Authentication and Pricing Options

Dec 5, 2011 - methods of authentication of California's primary legislative ..... information technology to improve citizen access to government information and.
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Office of Legislative Counsel

Authentication of Primary Legal Materials and Pricing Options December 2011

Primary Contributors: Brad Chang, Xcential Group, and Dragomir Cosanici, Office of Legislative Counsel, with special thanks to Diane Boyer-Vine, Bill Behnk, Will Chan, Fred Messerer, and Mendora Servin, Office of Legislative Counsel. This project was funded by the Minnesota Historical Society through its grant from the Library of Congress’ National Digital Information Infrastructure and Preservation Program (NDIIPP).

Authentication of Primary Legal Materials and Pricing Options

________________________________________________________________________ Abstract The recent passage of the Uniform Electronic Legal Material Act (UELMA) has brought to the forefront the issue of costs of authenticating primary legal materials in electronic format. This white paper briefly reviews five methods of electronic authentication. These methods are based on trustworthiness, file types, effort to implement, and volume of electronic documents to be authenticated. Six sample solutions are described and their relative costs are compared. The white paper also frames the legal landscape and background of authentication for primary legal materials in electronic format, and provides context and points to applicable resources. The aim of this collective effort is to promote the understanding of costs related to authentication and invite further discussion on the issue. DISCLAIMER: This white paper is a brief study and review of relative costs associated with the authenticating primary legal materials in electronic format. It is not intended to offer legal advice. Please consult an attorney for assistance with specific concerns or advice. Any comments, corrections, or recommendations may be sent to the OLC project team, in care of: Dragomir Cosanici Supervising Librarian Office of Legislative Counsel [email protected]/ (916) 341-8030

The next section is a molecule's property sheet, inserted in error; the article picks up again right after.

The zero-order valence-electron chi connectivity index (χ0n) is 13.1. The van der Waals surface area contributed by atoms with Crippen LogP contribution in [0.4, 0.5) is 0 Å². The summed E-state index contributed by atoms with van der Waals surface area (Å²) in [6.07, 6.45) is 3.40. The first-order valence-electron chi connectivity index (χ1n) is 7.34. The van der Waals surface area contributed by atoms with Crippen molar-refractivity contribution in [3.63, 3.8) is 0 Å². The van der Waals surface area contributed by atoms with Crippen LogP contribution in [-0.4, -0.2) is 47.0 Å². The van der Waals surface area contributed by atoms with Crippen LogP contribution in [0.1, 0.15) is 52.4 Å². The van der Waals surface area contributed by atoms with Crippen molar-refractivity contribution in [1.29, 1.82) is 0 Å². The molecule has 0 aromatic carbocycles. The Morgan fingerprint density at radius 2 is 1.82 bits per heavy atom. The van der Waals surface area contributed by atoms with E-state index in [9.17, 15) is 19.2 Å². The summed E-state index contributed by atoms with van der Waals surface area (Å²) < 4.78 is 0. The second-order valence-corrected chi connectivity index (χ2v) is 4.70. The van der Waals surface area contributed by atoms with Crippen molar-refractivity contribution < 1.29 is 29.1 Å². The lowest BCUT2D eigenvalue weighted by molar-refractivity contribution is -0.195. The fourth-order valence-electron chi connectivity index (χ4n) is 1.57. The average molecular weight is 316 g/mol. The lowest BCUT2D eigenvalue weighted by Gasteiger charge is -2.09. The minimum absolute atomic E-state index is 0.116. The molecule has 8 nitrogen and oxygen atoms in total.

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Authentication of Primary Legal Materials and Pricing Options

Introduction and Brief Background The State of California’s Office of Legislative Counsel (OLC) and its partner the Minnesota Historical Society (MHS), as well as the Minnesota’s Office of the Revisor of Statutes, have long been interested in enhancing the capacity to preserve primary legal materials in electronic format. One specific area of interest has been the process and cost of authenticating these materials in electronic format because the literature in this field is largely devoid of studies that examine the cost of such authentication efforts. In late 2011, the MHS, through its grant from the Library of Congress’ National Digital Information Infrastructure and Preservation Program (NDIIPP) agreed to fund the OLC’s project to test various methods of authenticating primary legal materials in electronic format and assess their costs. The findings from the project are published in this white paper and made widely available, in the hope that other governmental entities weighing whether to authenticate electronic records will have a better idea of the costs involved. The specific goal of this white paper is to test and compare five different methods of authentication of California’s primary legislative documents in electronic format. The studied materials include the chaptered bills, resolutions, state constitution, and state codes of California. The white paper not only addresses the chosen methods of authentication, but also their cost and reviews various software options for authentication. Traditionally, official (and hence authentic) versions of primary legal sources are found in print publications. The content of print work is consistent once printed, making the text easily verifiable and alterations readily detectible. Today’s electronic versions of these primary legal materials lack legal authority because they are largely not authenticated.1 For example, electronic legal materials could be changed over time as they move from format to format